Bryant and his wife, Jessica, are expecting their first child — a baby boy due in April. During Friday night’s Cubs-Padres broadcast, the third baseman shared his excitement for fatherhood with reporter Taylor McGregor

“I think this is really what I’ve been put on this Earth to do, is be a dad,” Bryant said, laughing. “Obviously I play baseball pretty good, but I’m just so excited [for] this new journey with my wife and my family. Honestly, I think this is going to be one of the best years of my life.”

Bryant’s son is due shortly after Opening Day, but the Cubs will play two spring training games in Las Vegas — Bryant’s hometown — on March 7-8. He told McGregor one of Jessica’s last doctor’s appointments is around the same time, so Bryant will get one last visit in before Baby Bryant is born.

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How Dusty Baker inspired former Cub Adam Greenberg after scary head injury

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AP

How Dusty Baker inspired former Cub Adam Greenberg after scary head injury

Adam Greenberg’s baseball career was cut short by a scary head injury 15 years ago. But with the help of Dusty Baker, he found the motivation to transition to his post-baseball life.

Greenberg made his MLB debut with the Cubs on July 9, 2005, and Baker called upon the then 24-year-old to pinch-hit in the ninth inning against the Marlins. On the first pitch Greenberg saw in the big leagues, Marlins reliever Valerio De Los Santos hit him in the back of the head with a 92-mph fastball.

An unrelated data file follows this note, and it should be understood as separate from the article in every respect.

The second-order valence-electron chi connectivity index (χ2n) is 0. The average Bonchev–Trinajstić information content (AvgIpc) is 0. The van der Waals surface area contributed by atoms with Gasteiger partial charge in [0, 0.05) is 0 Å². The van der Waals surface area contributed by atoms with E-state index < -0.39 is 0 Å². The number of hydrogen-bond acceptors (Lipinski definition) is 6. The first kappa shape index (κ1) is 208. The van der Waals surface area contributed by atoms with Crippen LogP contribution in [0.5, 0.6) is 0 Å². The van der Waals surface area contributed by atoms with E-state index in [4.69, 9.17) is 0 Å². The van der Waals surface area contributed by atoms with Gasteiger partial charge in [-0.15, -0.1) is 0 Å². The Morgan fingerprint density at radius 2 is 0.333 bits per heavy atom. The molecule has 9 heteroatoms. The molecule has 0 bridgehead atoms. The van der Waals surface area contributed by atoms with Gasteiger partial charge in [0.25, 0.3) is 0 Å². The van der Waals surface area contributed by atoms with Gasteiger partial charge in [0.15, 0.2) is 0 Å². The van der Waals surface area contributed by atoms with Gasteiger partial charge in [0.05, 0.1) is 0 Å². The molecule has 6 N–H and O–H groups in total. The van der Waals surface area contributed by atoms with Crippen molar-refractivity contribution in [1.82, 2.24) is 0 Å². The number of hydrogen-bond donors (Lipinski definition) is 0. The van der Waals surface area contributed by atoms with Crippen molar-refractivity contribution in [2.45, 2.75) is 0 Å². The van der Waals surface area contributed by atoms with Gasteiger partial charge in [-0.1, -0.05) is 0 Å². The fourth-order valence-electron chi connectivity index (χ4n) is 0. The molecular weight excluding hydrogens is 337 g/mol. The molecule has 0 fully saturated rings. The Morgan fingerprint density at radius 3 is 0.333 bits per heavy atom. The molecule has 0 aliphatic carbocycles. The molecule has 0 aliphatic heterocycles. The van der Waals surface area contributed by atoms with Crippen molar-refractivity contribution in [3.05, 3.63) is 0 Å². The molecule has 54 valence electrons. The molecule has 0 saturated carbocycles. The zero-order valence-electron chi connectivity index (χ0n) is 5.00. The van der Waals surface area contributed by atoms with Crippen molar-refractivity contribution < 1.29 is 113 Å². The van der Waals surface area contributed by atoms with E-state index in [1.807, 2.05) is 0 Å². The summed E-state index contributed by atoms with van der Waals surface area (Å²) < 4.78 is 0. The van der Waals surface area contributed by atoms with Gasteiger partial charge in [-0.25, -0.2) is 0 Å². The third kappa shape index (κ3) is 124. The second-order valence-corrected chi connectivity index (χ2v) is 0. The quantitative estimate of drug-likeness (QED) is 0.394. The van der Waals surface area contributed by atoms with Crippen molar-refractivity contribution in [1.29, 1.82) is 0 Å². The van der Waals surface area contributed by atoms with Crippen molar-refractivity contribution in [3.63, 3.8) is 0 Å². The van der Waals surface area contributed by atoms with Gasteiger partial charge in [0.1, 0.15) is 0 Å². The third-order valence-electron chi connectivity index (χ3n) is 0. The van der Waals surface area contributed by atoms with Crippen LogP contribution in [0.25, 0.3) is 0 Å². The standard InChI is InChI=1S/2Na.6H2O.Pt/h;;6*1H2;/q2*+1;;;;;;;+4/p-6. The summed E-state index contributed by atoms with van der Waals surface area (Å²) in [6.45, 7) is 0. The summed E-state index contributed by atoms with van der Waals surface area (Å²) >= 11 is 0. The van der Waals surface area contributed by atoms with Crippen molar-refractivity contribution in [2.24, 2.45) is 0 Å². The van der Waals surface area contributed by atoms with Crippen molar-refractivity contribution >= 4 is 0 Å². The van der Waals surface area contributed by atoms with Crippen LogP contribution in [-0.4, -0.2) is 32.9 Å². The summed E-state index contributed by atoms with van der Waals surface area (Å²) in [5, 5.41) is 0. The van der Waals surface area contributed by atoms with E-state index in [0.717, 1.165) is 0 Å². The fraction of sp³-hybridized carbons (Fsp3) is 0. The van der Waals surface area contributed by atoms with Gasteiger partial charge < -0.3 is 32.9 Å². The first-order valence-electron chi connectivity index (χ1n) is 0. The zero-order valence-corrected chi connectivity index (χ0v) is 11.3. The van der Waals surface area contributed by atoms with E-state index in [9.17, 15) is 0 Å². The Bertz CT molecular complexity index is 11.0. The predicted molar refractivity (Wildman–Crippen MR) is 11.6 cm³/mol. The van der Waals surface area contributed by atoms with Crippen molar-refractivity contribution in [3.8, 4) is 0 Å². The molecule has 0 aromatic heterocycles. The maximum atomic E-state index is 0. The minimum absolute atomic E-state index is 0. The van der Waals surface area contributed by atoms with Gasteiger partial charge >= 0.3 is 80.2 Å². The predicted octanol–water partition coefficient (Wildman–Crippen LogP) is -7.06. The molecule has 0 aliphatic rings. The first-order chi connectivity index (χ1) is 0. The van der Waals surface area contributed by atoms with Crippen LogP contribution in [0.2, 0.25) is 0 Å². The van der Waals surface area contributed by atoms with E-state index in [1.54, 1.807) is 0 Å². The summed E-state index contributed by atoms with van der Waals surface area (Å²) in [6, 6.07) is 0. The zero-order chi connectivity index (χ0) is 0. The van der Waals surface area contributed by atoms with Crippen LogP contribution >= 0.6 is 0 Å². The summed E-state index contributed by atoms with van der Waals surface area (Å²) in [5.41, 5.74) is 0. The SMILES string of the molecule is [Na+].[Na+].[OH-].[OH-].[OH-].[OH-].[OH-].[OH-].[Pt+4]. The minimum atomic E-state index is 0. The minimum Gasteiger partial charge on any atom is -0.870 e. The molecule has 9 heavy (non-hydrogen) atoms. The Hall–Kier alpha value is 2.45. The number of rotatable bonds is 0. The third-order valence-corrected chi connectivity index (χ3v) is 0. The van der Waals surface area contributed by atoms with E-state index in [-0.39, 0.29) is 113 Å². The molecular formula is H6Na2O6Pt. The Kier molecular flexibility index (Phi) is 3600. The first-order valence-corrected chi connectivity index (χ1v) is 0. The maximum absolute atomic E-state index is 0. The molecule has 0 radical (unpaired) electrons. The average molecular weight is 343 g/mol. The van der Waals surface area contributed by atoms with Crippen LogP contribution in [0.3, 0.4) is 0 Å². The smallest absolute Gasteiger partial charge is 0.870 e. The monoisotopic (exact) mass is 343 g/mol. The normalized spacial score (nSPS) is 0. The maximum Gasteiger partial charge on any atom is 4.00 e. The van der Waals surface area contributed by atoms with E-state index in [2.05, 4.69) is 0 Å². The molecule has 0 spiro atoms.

Greenberg was concussed from the incident, suffered from vertigo and vision problems, and battled depression. The Cubs released him in 2006 and he caught on in the minor leagues with the Royals and later the Dodgers in 2007 — which is when Baker reappears in the story. From MLB.com’s Brian McTaggart:

A couple of years following the incident, in 2007, Baker got a letter from a fan requesting a baseball card be signed. In the letter, the person told Baker that Greenberg had been released by the Royals and his baseball career was in jeopardy. Baker tracked down Greenberg and left him the voice mail that served as his motivation for a post-baseball life.

“It was so genuine and from the heart,” Greenberg said. “It put me in tears the first time, but it was the motivation and inspiration I needed to get up and keep going. And since then, he’s been somebody that’s been near and dear to me."

It's unfortunate Greenberg couldn’t experience a long big-league career, but Baker inspired him and helped him move forward post-baseball. According to McTaggart, Greenberg started a nutrition company and sold it 10 years later. He also ran for state senate in Connecticut in 2019 and is currently a baseball analyst for the ACC Network.

Greenberg’s career effectively ended moments after it began, but 2005 wasn’t the last time he stepped in a big-league batters’ box. In 2012, fans started an online petition to get him one last at-bat — and his career came full circle. The Marlins signed him to a one-day contract on Oct. 2, 2012, and he pinch-hit that same day against the Mets.

Greenberg struck out on three pitches, but Baker’s voicemail left a mark on his life. Seeing him enjoy success outside of baseball is as heartwarming as it gets.